5 accessible walks in Devon

Looking for some accessible walks for the weekend?

We’ve got five accessible walks just for you.

Getting out for a walk to breathe some fresh air is one of the best ways to get you in a good mood.

If you’re walking with a wheelchair or anything on wheels, the best thing to do is ensure the walk is suitable for your equipment.

There are plenty of websites where you can search for accessible routes and local councils can often provide information on the best accessible walks in their areas. 

Luckily we’ve found five different walks that are suitable for a variety of different abilities.  And they’re all wheelchair accessible!

So, whether you’re bringing a pushchair, a wheelchair, or a mobility scooter, and whether you want a short walk or a long walk, you shouldn’t have any problems going for a walk on these routes.

Accessible walks

Budleigh Salterton walks from Lime Kiln car park: Under a mile (one way)

This is a short, easy walk starting from Lime Kiln car park in Budleigh Salterton. There are a selection of walks you can do around here, but we’d recommend going along the sea front and on to the town centre.

There’s a tarmac path which is perfect for any wheels. And there’s plenty of seats if you need to stop for a rest. Plus there’s also wheelchair accessible public toilets.

The town centre is filled with shops and cafes so it’s the perfect place to grab lunch or breakfast.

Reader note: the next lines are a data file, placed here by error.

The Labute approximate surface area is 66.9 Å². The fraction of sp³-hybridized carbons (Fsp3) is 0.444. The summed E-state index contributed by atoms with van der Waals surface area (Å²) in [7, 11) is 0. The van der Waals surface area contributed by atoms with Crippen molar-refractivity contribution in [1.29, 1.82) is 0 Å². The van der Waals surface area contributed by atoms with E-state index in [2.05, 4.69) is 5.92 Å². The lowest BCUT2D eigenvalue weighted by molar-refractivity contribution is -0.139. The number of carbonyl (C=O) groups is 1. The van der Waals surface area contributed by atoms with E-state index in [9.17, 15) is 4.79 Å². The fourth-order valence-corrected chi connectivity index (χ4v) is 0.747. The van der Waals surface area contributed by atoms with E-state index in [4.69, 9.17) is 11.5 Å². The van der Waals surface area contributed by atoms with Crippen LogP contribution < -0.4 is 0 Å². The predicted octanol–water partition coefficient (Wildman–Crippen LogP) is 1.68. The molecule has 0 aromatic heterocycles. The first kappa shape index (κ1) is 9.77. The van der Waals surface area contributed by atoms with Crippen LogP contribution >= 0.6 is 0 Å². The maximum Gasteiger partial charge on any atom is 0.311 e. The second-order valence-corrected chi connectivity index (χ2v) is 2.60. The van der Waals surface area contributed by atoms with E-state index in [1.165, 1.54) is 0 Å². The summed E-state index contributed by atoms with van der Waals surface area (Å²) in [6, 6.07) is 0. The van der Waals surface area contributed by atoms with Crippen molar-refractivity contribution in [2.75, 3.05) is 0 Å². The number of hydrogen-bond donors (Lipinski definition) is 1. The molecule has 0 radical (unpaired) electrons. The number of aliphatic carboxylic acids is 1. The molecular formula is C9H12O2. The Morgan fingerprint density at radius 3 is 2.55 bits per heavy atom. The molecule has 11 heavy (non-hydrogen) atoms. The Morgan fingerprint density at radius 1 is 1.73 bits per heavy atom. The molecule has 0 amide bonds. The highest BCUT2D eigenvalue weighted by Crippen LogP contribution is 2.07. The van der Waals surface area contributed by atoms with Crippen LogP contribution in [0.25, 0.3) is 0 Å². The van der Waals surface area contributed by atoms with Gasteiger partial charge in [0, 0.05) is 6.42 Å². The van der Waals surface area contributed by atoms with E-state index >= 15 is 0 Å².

This walk is about a quarter of a mile each way and you can absolutely bring your furry friends.

Starting from the same car park, you could also walk alongside the banks of the Otter Estuary. It goes along a smooth and compacted stone path which has a few slopes here and there but is mostly flat.

You might spot a few birds and there’s even a wheelchair accessible viewing platform and bird hide beside the path. There’s also a few seats along here if you need a break.

You’ll eventually come to a kissing gate. Any wheelchairs would need a tight turning circle to get through here and the terrain going along the other side of the nature reserve is a lot bumpier. So, we’d recommend turning around and walking back to the car park at this point. 

That walk is about half a mile each way.

Accessible walks

Bolberry Down – Kingsbridge: 1 mile (circular walk)

This is one of the loveliest accessible walks on our list. 

Bolberry Down is a splendid walk with an accessible surfaced path that’s full of wildflowers in summer and there’s pockets of gorse everywhere you look.